Federal Trade Secrets Protection — Finally Something Both Parties Can Agree On

In recent months, two bipartisan bills have been introduced in Congress providing for a Federal civil remedy for trade secret misappropriation — the Defend Trade Secrets Act , introduced in the Senate in April, and the Trade Secrets Protection Act, introduced in the House in July.   These companion bills are substantively similar in that they both amend the Economic Espionage Act of 1996 to establish a private right of action for a trade secret violation.  So far, the House bill is moving faster, having been approved on September 17, 2014, by the House Judiciary Committee and presumably moving toward a full House vote in the near future (or at least that’s what I learned on School House Rock).

The significance of these bills is that they finally extend Federal civil protection and regulation to trade secrets, currently the only category of intellectual property not so covered (copyrights, trademarks, and patents already have Federal protection).  The practical effect of these bills, if passed, will not be as game-changing as the casual observer might think, however.   The Uniform Trade Secrets Act (the “UTSA”) was first published in 1979, amended in 1985, and has been adopted by 47 states in some form, so civil remedies currently exist for trade secret theft and are similar to that offered in these two Federal bills.  Moreover, trade secret claims arising under state law often wind up in Federal Court based on diversity jurisdiction, so the access to Federal Courts is not as big of a deal as the bill sponsors might make it out to be.

Despite the similarities to the existing body of state statutes, however, the new bills, if passed, would certainly provide a new, improved hammer with which companies can pound unfair competitors and deceitful former employees. Some advantages of the proposed bills over the current state statutes based on the UTSA include the following:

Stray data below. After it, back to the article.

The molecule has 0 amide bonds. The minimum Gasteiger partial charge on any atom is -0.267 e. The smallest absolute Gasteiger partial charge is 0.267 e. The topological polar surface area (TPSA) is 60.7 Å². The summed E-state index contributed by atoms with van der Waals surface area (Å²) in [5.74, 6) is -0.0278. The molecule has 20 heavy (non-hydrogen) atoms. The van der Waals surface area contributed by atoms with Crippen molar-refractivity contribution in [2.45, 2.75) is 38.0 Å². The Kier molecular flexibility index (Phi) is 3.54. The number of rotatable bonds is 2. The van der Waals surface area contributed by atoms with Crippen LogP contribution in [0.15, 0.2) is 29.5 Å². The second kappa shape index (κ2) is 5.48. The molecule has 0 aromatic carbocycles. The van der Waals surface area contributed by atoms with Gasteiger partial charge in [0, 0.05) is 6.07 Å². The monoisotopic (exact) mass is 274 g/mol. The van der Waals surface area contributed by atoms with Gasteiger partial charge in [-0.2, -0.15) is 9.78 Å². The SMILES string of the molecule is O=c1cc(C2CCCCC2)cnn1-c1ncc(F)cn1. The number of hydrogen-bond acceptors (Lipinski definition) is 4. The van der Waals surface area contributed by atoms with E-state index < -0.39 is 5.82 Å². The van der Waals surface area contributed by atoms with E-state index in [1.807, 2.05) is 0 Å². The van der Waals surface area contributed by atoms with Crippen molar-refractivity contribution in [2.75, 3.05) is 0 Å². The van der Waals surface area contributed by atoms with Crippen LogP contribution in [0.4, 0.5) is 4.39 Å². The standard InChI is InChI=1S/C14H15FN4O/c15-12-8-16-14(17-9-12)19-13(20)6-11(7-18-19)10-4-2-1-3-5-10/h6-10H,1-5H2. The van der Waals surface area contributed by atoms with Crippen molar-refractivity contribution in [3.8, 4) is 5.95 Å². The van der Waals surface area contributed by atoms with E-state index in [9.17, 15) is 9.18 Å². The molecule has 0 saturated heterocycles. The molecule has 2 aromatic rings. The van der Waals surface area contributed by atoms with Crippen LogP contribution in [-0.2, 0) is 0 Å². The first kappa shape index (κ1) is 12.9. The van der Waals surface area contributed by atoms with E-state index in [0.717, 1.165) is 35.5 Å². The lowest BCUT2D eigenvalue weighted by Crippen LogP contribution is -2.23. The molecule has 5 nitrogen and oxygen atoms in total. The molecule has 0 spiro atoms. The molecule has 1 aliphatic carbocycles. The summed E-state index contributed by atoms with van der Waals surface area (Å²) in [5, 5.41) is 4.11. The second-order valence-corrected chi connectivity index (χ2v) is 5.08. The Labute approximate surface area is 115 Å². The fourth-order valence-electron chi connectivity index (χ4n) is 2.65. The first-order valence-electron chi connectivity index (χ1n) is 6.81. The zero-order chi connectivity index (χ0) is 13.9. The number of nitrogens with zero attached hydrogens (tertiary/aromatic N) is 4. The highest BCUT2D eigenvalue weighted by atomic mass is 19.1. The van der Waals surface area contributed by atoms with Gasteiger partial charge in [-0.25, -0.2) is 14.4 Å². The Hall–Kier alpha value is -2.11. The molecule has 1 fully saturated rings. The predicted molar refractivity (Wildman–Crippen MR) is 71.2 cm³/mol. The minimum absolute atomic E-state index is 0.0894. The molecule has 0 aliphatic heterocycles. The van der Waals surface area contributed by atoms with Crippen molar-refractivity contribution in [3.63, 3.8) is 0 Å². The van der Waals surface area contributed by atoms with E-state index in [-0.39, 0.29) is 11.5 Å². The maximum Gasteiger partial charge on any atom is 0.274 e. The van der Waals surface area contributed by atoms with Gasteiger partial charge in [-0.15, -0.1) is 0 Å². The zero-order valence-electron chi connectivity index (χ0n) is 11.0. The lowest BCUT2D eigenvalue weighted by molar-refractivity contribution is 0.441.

• Strong statement that trade secret protection is an important U.S. public policy;
  • Uniformity in trade secret law across the country;
  • Direct access to Federal Courts, regardless of the location of the parties or amount in controversy;
  • Longer statute of limitations;
  • Increased recoverable damages; and
  • Procedures for ex parte seizure of evidence.

BURR POINT: Rare bipartisan support, similar bills in both the House and Senate, and a quick and favorable reporting out of the House Judiciary point to Federal trade secrets legislation being something that this hamstrung Congress might actually be able to pass.

A Short Primer on Tennessee’s Trade Secrets Law

In recent postings, we have discussed cases involving claims that a former employee wrongfully used the employer’s confidential information and trade secrets.  In TNA Entertainment, LLC v. Wittenstein and World Wrestling Entertainment, Inc., Davidson County Chancery Court, Docket No. 12-746-III, the employer alleged that its former employee used confidential information concerning wrestling talent to gain an unfair competitive advantage.  In Veit v. Event Logistics, Inc., Davidson County Chancery Court Docket No. 12-945-III, the former employee sued her former employer to determine whether her skills as an events coordinator and the identity of customers of event planning services were trade secrets under a separation agreement.